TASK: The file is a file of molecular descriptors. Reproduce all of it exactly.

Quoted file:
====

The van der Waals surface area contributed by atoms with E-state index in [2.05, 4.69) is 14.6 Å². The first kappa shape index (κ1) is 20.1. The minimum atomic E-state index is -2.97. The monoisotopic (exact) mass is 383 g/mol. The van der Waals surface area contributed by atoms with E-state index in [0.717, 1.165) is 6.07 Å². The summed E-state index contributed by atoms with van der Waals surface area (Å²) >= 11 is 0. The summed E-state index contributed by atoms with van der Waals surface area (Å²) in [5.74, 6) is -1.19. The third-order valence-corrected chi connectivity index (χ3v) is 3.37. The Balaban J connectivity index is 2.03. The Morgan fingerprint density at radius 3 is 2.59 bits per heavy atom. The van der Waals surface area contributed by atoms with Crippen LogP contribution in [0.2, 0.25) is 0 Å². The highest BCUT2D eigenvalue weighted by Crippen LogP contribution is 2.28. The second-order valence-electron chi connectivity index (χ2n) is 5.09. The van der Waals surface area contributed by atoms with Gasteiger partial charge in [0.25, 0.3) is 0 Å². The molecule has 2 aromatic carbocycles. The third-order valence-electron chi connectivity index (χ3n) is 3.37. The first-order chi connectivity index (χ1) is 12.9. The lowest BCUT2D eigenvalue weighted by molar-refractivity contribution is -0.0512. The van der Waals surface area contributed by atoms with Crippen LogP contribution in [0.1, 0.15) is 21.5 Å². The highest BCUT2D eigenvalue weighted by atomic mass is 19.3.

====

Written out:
The van der Waals surface area contributed by atoms with E-state index in [2.05, 4.69) is 14.6 Å². The first kappa shape index (κ1) is 20.1. The minimum atomic E-state index is -2.97. The monoisotopic (exact) mass is 383 g/mol. The van der Waals surface area contributed by atoms with E-state index in [0.717, 1.165) is 6.07 Å². The summed E-state index contributed by atoms with van der Waals surface area (Å²) >= 11 is 0. The summed E-state index contributed by atoms with van der Waals surface area (Å²) in [5.74, 6) is -1.19. The third-order valence-corrected chi connectivity index (χ3v) is 3.37. The Balaban J connectivity index is 2.03. The Morgan fingerprint density at radius 3 is 2.59 bits per heavy atom. The van der Waals surface area contributed by atoms with Crippen LogP contribution in [0.2, 0.25) is 0 Å². The highest BCUT2D eigenvalue weighted by Crippen LogP contribution is 2.28. The second-order valence-electron chi connectivity index (χ2n) is 5.09. The van der Waals surface area contributed by atoms with Gasteiger partial charge in [0.25, 0.3) is 0 Å². The molecule has 2 aromatic carbocycles. The third-order valence-electron chi connectivity index (χ3n) is 3.37. The first-order chi connectivity index (χ1) is 12.9. The lowest BCUT2D eigenvalue weighted by molar-refractivity contribution is -0.0512. The van der Waals surface area contributed by atoms with Crippen LogP contribution in [0.1, 0.15) is 21.5 Å². The highest BCUT2D eigenvalue weighted by atomic mass is 19.3.